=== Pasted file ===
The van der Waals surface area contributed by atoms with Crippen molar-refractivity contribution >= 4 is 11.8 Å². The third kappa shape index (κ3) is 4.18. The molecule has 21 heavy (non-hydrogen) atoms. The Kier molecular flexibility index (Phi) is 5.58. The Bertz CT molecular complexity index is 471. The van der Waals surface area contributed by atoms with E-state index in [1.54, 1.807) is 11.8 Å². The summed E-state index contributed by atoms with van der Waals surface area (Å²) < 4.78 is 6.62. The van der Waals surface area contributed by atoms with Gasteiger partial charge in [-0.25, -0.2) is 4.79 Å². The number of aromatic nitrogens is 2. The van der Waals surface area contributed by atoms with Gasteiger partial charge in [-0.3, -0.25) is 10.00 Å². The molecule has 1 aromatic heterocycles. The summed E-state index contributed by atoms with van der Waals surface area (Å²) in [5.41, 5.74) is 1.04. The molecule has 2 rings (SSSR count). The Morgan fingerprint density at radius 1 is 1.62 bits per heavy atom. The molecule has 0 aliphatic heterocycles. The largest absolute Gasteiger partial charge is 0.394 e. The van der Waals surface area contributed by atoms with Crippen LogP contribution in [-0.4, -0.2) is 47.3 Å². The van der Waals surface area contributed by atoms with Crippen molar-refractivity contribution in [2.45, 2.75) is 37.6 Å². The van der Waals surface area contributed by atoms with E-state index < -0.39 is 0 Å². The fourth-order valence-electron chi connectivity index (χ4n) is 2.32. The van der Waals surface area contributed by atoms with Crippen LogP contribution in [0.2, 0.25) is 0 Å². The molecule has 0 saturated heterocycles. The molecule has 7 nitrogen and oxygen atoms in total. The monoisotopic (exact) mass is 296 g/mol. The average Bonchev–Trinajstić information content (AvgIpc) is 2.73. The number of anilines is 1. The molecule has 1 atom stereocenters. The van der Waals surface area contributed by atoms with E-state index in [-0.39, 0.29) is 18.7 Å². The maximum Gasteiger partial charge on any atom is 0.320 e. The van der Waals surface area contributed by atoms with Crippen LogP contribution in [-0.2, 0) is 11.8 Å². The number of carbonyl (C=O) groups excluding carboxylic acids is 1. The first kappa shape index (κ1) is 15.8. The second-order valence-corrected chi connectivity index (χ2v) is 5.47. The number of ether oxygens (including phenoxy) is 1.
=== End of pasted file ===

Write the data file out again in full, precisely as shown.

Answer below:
The van der Waals surface area contributed by atoms with Crippen molar-refractivity contribution >= 4 is 11.8 Å². The third kappa shape index (κ3) is 4.18. The molecule has 21 heavy (non-hydrogen) atoms. The Kier molecular flexibility index (Phi) is 5.58. The Bertz CT molecular complexity index is 471. The van der Waals surface area contributed by atoms with E-state index in [1.54, 1.807) is 11.8 Å². The summed E-state index contributed by atoms with van der Waals surface area (Å²) < 4.78 is 6.62. The van der Waals surface area contributed by atoms with Gasteiger partial charge in [-0.25, -0.2) is 4.79 Å². The number of aromatic nitrogens is 2. The van der Waals surface area contributed by atoms with Gasteiger partial charge in [-0.3, -0.25) is 10.00 Å². The molecule has 1 aromatic heterocycles. The summed E-state index contributed by atoms with van der Waals surface area (Å²) in [5.41, 5.74) is 1.04. The molecule has 2 rings (SSSR count). The Morgan fingerprint density at radius 1 is 1.62 bits per heavy atom. The molecule has 0 aliphatic heterocycles. The largest absolute Gasteiger partial charge is 0.394 e. The van der Waals surface area contributed by atoms with Crippen LogP contribution in [-0.4, -0.2) is 47.3 Å². The van der Waals surface area contributed by atoms with Crippen molar-refractivity contribution in [2.45, 2.75) is 37.6 Å². The van der Waals surface area contributed by atoms with E-state index < -0.39 is 0 Å². The fourth-order valence-electron chi connectivity index (χ4n) is 2.32. The van der Waals surface area contributed by atoms with Crippen LogP contribution in [0.2, 0.25) is 0 Å². The molecule has 0 saturated heterocycles. The molecule has 7 nitrogen and oxygen atoms in total. The monoisotopic (exact) mass is 296 g/mol. The average Bonchev–Trinajstić information content (AvgIpc) is 2.73. The number of anilines is 1. The molecule has 1 atom stereocenters. The van der Waals surface area contributed by atoms with E-state index in [-0.39, 0.29) is 18.7 Å². The maximum Gasteiger partial charge on any atom is 0.320 e. The van der Waals surface area contributed by atoms with Crippen LogP contribution in [-0.2, 0) is 11.8 Å². The number of carbonyl (C=O) groups excluding carboxylic acids is 1. The first kappa shape index (κ1) is 15.8. The second-order valence-corrected chi connectivity index (χ2v) is 5.47. The number of ether oxygens (including phenoxy) is 1.